Like much of the violent reorganisation of the Balkan States that took place following the crumbling of communism, the Kosovo War was bloody and controversial and by the end of two years of conflict it is estimated that 13,500 people were killed or missing. Yugoslav and Serb forces also caused the displacement of close to 1.5 million Kosovo Albanians.
Though the war officially ended in 1999 the fall-out was predictably messy and protracted and it wasn’t until 2008 – just eleven years ago – that Kosovo was recognised as an independent country free of Serbia.
From there, in an altogether less important footballing context, another fight began.
After two decades of playing exhibition matches against non-FIFA members – the most notable of which was a 7-1 trouncing of Monaco in 2006 – the fledgling nation was finally sanctioned to play international friendlies in 2014 and in March of that year they took on Haiti in the mining town of Microvica. No flags were permitted. No national anthem was allowed to be played.
Twelve months later a tight vote of 28 to 24 saw Kosovo accepted as a member of UEFA and from there the Kosovan federation immediately applied to join FIFA, a request that was agreed to in May 2016. “The players and people of Kosovo have been waiting a long time – thank you,” the Kosovo FA president stated as the world governing body acquiesced.
Had the decision been made much earlier it is likely that Liverpool’s Xherdan Shaqiri would be turning out for Kosovo, born and raised as he was in the Gjilan district. At the 2018 World Cup Shaqiri sported a right boot that had the Kosovo flag stitched into it while his Swiss team-mates Granit Xhaka and Valon Behrami are both also of Kosovar descent, the latter deriving from Microvica, the town where Kosovo’s soccer heritage was reborn.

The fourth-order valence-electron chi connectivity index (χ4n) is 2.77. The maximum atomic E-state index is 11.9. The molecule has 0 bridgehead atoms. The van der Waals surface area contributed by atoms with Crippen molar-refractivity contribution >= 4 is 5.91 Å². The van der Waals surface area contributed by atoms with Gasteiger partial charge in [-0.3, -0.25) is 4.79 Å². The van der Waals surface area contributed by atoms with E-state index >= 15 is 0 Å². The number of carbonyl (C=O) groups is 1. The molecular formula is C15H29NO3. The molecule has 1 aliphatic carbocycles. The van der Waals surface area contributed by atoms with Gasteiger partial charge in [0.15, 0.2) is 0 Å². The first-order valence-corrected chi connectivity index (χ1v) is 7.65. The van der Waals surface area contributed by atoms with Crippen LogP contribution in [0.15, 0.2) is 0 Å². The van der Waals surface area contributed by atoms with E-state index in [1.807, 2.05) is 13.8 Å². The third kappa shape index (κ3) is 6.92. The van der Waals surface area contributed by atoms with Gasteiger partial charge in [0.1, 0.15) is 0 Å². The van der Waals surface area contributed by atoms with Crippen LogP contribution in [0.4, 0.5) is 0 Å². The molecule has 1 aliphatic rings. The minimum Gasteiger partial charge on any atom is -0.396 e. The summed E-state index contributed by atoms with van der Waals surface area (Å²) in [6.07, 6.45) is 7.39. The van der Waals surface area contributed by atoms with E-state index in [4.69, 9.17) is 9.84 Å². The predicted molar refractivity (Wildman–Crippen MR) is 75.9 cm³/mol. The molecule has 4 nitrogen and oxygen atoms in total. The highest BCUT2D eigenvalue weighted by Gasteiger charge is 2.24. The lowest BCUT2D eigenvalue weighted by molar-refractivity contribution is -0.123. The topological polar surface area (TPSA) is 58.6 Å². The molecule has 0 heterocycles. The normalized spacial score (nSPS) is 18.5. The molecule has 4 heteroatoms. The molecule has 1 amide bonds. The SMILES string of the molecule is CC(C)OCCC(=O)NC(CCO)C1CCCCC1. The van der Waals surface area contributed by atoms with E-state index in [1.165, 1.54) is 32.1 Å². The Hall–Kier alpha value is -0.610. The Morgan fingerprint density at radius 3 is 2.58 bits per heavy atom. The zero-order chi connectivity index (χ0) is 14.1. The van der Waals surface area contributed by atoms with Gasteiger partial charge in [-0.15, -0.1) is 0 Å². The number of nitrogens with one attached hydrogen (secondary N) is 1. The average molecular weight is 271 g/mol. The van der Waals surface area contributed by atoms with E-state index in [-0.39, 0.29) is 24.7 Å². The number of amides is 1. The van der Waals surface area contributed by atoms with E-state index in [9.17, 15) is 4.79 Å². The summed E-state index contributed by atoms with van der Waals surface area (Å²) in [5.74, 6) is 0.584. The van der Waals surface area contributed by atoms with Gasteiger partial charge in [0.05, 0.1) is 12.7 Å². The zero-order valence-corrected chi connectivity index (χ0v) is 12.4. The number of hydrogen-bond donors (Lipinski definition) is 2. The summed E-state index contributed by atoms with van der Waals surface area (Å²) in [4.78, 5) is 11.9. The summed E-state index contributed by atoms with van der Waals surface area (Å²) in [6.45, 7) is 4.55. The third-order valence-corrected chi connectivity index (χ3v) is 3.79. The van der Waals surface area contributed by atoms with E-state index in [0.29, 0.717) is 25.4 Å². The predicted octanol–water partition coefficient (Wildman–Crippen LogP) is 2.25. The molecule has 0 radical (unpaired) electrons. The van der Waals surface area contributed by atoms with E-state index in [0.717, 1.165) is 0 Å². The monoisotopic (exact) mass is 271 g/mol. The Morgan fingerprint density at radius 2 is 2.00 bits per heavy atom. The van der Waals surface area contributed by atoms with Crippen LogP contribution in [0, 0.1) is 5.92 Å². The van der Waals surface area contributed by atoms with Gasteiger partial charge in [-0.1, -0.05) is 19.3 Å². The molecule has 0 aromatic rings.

These players are what-might-have-beens. A collective what-if had history been kinder and resolved itself quicker.
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Yet that is not to say that the Kosovo national side is short of quality. Indeed, though there are several fascinating strands to the opening chapters of their story, perhaps what interests the most is that, via unusual circumstance, their ranking is entirely disparate to who they are and what they are capable of. FIFA presently rank them 120th in the world – behind such luminaries as Bahrain and Sierra Leone – and that is understandable given how few competitive fixtures they have played. But they’re good. They’re really, really good.
Known as the ‘Brazil of the Balkans’ theirs is a team sprinkled with familiar names and furthermore together they cohesively play with the immense pride of a country that has recently emerged whole from former suppression.
In goal stands Torino’s Samir Ujkani, the team’s captain. In defence Huddersfield Town’s Florent Hadergjonaj and Verona’s Amir Rrahmani offer stout resistance. Further up there is creativity to spare from Swansea’s Bersant Celina – whose excellent form is a major reason for the Jacks’ present promotion charge in the Championship – and then there’s the Dardanian’s star man Arber Zenelli, a midfielder of rare ingenuity.
Could “the new David Beckham” start for England against Kosovo tonight? Find out in the video below…
Kosovo’s successful Nations League campaign last year saw them boss Division D and consequently they are now guaranteed at least a playoff spot for next summer’s Euros. Most startlingly of all they presently boast the longest unbeaten run of any country in Europe. “I will tell England that Kosovo is not going to be easy,” Christian Eriksen said following Denmark’s 2-2 draw with them back in March.
This brings us to Tuesday’s Euro qualifier and though it will not be the Dardanian’s most meaningful game to date it is unquestionably their biggest in scale. This is Wembley, the home of football, a home inhabited by 90,000 fans.
At first glance it is tempting to believe that Kosovo are minnows at they take on Kane and company, at best ‘dark horses’. In truth they are anything but; in terms of ability, in terms of their achievement to exist.